Do real diamonds glow under black light if I were to buy a cheap UV source from eBay or Amazon? I am asking because the GIA certificate of the diamond that I have states None but when I shine on the diamond ring I bought with the torch, it seems to be glowing. This makes me worried that the diamond I bought had been swapped and I was duped by the seller.
I hope I am understanding you correctly with regards to your queries. First of all, you can check the authenticity of the diamond you have by matching the inclusions to the clarity plot in the diamond. You can also make use of the inscription on the certificate to see if you can find a corresponding number on the diamond’s girdle.
Now, diamonds react differently to different wavelengths of UV light. In the lab, all diamonds are graded with bulbs that emit 365nm of UV light. Some of the cheaper UV sources that are bought online can have shorter or longer wavelengths. These may trigger some reaction from the diamond even if the diamond has no fluorescence observed at 365nm. If your diamond checks out, I suspect that you are seeing reflections instead of the emission of the UV light from your diamond when it is mounted. In the lab, diamonds are graded face down to reduce errors caused by reflections of light.
Very interesting article. I have a question. My diamond glows purple under black light instead of blue or the other colors you mentioned. Is this something I should be concerned with?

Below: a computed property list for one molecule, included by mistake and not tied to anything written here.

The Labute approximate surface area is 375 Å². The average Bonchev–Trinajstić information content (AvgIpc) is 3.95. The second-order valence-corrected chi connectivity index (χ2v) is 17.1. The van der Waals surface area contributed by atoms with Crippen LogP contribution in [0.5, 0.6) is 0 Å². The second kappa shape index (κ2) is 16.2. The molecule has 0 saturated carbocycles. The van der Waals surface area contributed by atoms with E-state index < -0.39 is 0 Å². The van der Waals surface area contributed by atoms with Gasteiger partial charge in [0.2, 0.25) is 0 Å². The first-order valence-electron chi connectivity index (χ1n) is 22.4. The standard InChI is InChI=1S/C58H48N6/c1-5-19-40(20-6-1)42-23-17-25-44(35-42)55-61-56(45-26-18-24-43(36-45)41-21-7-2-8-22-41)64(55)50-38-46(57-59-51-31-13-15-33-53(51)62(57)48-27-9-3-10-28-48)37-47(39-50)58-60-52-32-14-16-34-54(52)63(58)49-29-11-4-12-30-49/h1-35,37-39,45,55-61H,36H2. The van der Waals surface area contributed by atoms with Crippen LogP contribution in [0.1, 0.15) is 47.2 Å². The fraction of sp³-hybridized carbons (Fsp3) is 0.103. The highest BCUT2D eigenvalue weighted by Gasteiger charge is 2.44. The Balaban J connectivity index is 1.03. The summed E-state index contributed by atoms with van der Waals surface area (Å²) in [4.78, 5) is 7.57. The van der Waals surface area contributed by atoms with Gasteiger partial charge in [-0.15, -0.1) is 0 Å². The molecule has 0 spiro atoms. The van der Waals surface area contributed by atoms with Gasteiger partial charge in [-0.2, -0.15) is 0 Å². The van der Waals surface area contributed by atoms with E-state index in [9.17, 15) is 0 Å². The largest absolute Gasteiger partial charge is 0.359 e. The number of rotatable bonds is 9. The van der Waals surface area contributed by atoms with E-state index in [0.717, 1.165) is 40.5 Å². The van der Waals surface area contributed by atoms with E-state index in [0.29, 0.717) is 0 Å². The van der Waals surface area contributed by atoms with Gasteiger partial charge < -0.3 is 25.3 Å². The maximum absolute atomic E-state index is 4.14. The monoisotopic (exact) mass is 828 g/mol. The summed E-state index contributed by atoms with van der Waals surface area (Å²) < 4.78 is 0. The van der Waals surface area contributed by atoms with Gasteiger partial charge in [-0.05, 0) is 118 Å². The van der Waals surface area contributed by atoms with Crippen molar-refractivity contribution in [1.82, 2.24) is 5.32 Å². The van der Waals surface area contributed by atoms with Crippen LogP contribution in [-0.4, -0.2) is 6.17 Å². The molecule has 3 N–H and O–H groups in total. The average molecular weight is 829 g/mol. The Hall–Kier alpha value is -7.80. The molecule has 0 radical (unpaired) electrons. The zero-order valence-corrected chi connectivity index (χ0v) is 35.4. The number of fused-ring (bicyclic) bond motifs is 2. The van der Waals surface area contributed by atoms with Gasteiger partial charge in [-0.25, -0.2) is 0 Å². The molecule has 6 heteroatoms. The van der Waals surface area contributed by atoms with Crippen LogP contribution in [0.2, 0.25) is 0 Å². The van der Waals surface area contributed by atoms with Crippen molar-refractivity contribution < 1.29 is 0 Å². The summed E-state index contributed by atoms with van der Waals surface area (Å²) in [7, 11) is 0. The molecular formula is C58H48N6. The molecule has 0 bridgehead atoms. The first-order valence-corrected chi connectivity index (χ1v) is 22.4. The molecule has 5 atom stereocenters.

I think your diamond should have blue fluorescence. It may look like the diamond glows purple under black light because the source itself is a little purplish looking. Depending on the type of bulb used in the UV light, there can also be some color differences which may cause you to see it as being purple. I won’t be worried at all. In fact, sometimes people mistake a diamond for having fluorescence when it doesn’t. The facets of a diamond can reflect some of the purplish looking UV light into our eyes which may wrongly cause people to think the diamond is emitting light when it is reflecting it.
I have a rock collection and I need to know how and where to go to find if I have any raw gems among my collection. Who to trust to get the truth. Thank you and I appreciate any feedback.
Find someone knowledgeable who shares the same interest. Rockhound forums are great places to start and some people can be helpful even if you post some photos of your collection. You can also consider taking up courses offered by GIA.
My question is.
Do raw diamonds show colors inside it when see with a UV light ?
The thing is that I have a raw diamond (not sure yet) that I see it under a magnified glass with an UV light, and I can see very clear a red, green, yellow spots in it and of course the gray and white too. Just need to know if this is a good sign to be a real diamond.
Rough diamonds do fluoresce but just because a stone exhibit fluorescence, it doesn’t mean anything or confirms the identity of the unknown stone. Use a range of methods like using a Presidium diamond tester as well as louping the stone to look for features distinct to diamond formation.